The things filmmakers want to preserve

Earlier the week, the National Film Registry announced that it was adding 25 movies to the list of films it considers worth preserving for all time.

Films selected for the 2013 National Film Registry
“Bless Their Little Hearts” (1984)
“Brandy in the Wilderness” (1969)
“Cicero March” (1966)
“Daughter of Dawn” (1920)
“Decasia” (2002)
“Ella Cinders” (1926)
“Forbidden Planet” (1956)
“Gilda” (1946)
“The Hole” (1962)
“Judgment at Nuremberg” (1961)
“King of Jazz” (1930)
The Lunch Date” (1989)
“The Magnificent Seven” (1960)
“Martha Graham Dance film” (1944)
“Mary Poppins” (1964)
“Men & Dust” (1940)
“Midnight” (1939)
“Notes on the Port of St. Francis” (1951)
“Pulp Fiction” (1994)
“The Quiet Man” (1952)
“The Right Stuff (1983)
“Roger & Me” (1989)
“A Virtuous Vamp” (1919)
“Who’s Afraid of Virginia Woolf?” (1966)
“Wild Boys of the Road” (1933)

Now, I had seen nine of these. And some of these are so far before my time, I don’t know if I’ll ever see them.But there’s something here called “The Lunch Date,” made in 1989, which I’d never heard of.

And it happens to be on YouTube:

OK. Adequate. Why did they pick it?

The Lunch Date (1989). Adam Davidson’s 10-minute Columbia University student film examines the partial erosion of haughty self-confidence when stranded outside one’s personal comfort zone. A woman has a slice-of-life chance encounter in a train station with a homeless man and stumbles through several off-key reactions when they share a salad she believes is hers. Winner of a 1990 Student Academy Award, Lunch Date stands out as a simple, yet effective, parable on the vicissitudes and pervasiveness of perception, race and stereotypes.

Really?

Not to mention this from the Academy Awards:

Year: 1990 (63rd) Academy Awards
Category: Short Film (Live Action)
Film Title: The Lunch Date
Winner: Adam Davidson
Presenter: Martin Short, Chevy Chase
Date & Venue: March 25, 1991; Shrine Civic Auditorium

ADAM DAVIDSON:
This is really a great thrill. Thank you. It’s also very scary, too, because it really is just a ten-minute student film I did for a class. I’d like to thank all those people who volunteered to help this student film, particularly my actors Scotty Bloch, Clebert Ford, Paul Sarnoff, Bernard Johnson. Also my co-producer Garth Stein, somewhere up there. Let’s see, Anghel Decca, Thomas Cabaniss, and Stuart Emanuel, Claudia Mohr. My family. My school, Columbia University. That’s it. Thank you.

Really? It won an Oscar. It’s on the National Film Registry. Looks like it also won at Cannes. I think I’m missing something.

I think I’ll go watch “Who’s Afraid of Virginia Woolf” again. That, too, was in black and white.

 

Sandra Bullock’s delight

If you’ve seen the movie “Gravity,” you probably walked out at the end saying, “Well, that’s Sandra Bullock’s second Oscar.”

What you don’t know is that Sandra Bullock can (in the kids’ vernacular) throw down the beats. Here she is on a British chat show bringing back a rap classic:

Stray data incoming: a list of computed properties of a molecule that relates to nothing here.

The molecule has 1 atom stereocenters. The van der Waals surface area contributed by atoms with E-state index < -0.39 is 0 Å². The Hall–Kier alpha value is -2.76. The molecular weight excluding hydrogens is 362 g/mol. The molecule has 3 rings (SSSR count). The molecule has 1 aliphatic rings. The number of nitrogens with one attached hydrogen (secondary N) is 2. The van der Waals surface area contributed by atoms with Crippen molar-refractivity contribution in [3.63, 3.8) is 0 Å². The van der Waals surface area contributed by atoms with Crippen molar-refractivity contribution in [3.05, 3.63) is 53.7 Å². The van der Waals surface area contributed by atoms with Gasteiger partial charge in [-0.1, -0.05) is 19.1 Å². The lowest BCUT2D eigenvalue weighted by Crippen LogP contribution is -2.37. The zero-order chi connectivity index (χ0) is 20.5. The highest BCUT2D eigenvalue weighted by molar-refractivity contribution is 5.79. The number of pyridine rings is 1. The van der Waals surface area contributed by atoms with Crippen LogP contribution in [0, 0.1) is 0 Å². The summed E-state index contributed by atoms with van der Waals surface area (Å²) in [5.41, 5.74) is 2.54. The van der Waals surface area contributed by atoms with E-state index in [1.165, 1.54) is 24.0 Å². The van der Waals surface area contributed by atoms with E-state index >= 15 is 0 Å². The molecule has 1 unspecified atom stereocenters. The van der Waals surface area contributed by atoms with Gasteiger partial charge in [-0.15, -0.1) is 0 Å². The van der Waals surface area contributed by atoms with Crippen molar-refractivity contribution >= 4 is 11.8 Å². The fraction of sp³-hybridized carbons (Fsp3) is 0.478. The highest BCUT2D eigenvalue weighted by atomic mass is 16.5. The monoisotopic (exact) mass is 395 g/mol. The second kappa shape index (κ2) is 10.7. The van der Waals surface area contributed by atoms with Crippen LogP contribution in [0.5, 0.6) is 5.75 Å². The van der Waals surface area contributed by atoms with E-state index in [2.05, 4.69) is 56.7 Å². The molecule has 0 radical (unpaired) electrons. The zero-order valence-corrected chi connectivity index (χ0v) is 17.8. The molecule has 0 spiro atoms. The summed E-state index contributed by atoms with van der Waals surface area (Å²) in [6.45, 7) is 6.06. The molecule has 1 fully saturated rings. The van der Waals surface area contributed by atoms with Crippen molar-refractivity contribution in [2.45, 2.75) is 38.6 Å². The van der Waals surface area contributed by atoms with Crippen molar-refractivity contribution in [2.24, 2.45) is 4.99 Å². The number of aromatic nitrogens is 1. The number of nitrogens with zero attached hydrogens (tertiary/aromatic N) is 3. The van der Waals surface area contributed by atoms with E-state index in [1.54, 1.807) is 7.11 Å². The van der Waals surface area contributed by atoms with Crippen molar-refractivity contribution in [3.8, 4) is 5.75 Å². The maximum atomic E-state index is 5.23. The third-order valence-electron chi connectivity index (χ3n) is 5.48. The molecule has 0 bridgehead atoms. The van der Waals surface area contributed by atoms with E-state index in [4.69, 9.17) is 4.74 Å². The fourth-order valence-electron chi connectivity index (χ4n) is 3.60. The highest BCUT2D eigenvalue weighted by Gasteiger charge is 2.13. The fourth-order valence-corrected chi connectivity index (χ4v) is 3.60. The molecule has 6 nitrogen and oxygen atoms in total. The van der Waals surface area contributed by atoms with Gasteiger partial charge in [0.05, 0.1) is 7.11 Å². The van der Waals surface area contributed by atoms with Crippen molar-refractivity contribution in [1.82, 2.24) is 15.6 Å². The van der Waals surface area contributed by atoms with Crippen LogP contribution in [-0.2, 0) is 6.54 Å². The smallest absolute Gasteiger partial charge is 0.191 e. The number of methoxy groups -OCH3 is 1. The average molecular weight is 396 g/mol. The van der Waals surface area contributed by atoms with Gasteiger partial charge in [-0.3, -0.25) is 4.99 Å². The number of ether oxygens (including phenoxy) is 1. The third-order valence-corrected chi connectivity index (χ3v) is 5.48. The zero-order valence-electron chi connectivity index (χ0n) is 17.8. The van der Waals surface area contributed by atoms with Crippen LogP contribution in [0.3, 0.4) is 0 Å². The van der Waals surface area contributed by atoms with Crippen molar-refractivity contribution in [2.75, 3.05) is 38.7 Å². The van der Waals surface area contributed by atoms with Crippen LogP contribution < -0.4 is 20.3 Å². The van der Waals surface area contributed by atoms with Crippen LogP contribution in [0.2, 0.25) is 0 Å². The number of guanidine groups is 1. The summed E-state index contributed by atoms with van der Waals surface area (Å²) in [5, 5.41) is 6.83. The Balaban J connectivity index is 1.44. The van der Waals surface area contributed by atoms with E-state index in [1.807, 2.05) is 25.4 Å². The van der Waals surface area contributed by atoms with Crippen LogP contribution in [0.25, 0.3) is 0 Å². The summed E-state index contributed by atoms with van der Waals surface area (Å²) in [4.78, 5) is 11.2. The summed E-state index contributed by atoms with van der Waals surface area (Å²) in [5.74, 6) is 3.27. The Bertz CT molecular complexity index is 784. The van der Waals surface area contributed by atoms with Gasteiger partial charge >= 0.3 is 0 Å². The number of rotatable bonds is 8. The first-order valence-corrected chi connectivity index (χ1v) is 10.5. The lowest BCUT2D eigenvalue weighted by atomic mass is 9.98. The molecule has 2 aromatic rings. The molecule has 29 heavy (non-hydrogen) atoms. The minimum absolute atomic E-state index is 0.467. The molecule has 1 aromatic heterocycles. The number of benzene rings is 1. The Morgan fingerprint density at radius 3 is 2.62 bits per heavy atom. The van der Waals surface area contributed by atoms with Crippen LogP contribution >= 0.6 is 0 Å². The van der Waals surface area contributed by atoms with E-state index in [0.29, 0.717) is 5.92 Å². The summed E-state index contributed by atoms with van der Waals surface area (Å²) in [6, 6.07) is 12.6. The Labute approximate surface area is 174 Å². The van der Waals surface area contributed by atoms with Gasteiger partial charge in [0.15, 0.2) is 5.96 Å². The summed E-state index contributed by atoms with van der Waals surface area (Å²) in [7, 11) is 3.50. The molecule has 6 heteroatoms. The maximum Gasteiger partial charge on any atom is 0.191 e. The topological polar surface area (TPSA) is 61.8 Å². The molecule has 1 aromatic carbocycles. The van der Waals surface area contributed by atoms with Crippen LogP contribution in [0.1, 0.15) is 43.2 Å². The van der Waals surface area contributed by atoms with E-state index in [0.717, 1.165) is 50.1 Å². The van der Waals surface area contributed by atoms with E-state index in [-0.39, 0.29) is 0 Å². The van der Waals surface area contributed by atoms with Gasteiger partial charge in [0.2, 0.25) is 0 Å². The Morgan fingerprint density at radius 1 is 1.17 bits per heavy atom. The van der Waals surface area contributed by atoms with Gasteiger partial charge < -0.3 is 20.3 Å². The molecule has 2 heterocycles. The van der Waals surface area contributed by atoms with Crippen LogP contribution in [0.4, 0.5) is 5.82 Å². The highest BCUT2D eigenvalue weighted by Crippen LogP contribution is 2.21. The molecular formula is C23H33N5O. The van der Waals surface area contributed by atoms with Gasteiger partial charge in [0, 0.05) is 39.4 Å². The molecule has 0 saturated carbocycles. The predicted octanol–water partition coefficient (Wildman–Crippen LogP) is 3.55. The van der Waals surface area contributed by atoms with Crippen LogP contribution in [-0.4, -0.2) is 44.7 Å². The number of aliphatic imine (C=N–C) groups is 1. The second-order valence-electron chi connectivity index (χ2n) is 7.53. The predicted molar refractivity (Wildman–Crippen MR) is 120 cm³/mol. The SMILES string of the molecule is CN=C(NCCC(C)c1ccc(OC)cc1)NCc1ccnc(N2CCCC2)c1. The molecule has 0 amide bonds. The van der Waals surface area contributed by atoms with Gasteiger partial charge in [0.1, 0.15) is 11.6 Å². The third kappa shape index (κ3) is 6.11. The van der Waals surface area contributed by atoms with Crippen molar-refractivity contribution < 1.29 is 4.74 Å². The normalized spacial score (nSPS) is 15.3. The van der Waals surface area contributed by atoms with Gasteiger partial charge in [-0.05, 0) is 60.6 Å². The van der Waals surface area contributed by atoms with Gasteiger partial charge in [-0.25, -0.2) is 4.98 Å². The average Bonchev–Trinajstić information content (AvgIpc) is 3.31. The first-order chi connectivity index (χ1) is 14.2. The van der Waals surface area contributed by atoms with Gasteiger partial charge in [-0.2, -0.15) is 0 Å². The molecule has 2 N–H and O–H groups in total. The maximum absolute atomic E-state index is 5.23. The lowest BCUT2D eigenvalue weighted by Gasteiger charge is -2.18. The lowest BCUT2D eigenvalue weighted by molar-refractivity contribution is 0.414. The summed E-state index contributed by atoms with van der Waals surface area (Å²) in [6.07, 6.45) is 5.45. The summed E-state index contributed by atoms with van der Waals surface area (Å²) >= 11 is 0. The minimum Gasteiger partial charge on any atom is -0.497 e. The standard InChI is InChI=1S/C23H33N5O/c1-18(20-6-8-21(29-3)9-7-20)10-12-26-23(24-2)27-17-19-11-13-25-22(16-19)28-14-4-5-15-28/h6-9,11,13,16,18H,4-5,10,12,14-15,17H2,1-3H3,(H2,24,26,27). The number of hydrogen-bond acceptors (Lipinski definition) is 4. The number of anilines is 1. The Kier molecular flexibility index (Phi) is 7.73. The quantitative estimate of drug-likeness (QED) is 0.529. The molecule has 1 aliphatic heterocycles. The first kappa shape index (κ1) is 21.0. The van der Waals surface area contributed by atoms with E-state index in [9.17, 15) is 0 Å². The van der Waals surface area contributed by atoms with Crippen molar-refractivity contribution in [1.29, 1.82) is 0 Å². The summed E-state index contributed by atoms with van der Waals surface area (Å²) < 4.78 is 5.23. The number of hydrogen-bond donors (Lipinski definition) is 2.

And while we’re at it on movie stars’ doubling as rappers, here’s Anna Kendrick, from “Pitch Perfect,” with Dr. Dre‘s “No Diggity“:

A glimpse at two R-rated movies (Only one deserves the rating)

An observation on two movies I saw this weekend.

This is the red band trailer for “This Is the End,” so you know it’s beyond tasteless and full of profanity, and you shouldn’t watch it if you’re easily offended:

I saw the movie the other day. This preview does not come close to how crude and sacrilegious it was. If I have to sum it up in one line:

It’s the end of the world as we know it. And I feel fine.

On the other hand, the is the trailer for “Frances Ha.” It’s also an R rated movie.

Unlike “This Is the End,” what you see in this preview is exactly what you’ll get in the movie. I don’t know why it’s rated R, other than a few curse words.

The critics love “Frances Ha.” The critics weren’t overly thrilled with “This Is the End.”

And given the choice, I will see “This Is the End” again. (I really hated “Frances Ha.” Of course, if you’re into self-indulgent 20-something New Yorkers living off their parents money, this is the movie for you.)

“Frances Ha” will probably get Academy Award nominations. “This Is the End” won’t.

Oh, one other thing.

When Hermione goes after those guys with the axe, she is totally justified.

 

A touch of class, and an anti-tribute to Thatcherism

Here’s how out of it I am. I didn’t know Glenda Jackson had quit acting! Well, I knew I hadn’t seen her in a movie in years, but just the thought that a two time Academy Award winner for Best Actress (“Women in Love,” 1971; “A Touch of Class,” 1973) is totally out of the business astounds me.

Even worse, I didn’t know she’s been a Minister of Parliament in the U.K. for 20 years!

And then I find out she went of the floor of Parliament and did a savage rhetorical autopsy on Margaret Thatcher when everyone else was eulogizing the former PM.

Here’s the speech:

Wow! Jackson left a lot of sputtering Conservatives in her wake!

Sally Field: Will the Oscar like her again?

The Academy Awards are tonight. I’ve seen a lot of the movies and actually posted on the Best Animated Short nominees, and saw all of the Live Action Short nominees, which were fascinating, especially “Henry” and “Death of a Shadow.”

And this was a pretty good year in movies, so I don’t have any real favorites for any of the major categories.  Except for one.

Anne Hathaway is considered the shoo-in for “Les Misérables,” but I really would like to see Sally Field win for “Lincoln.”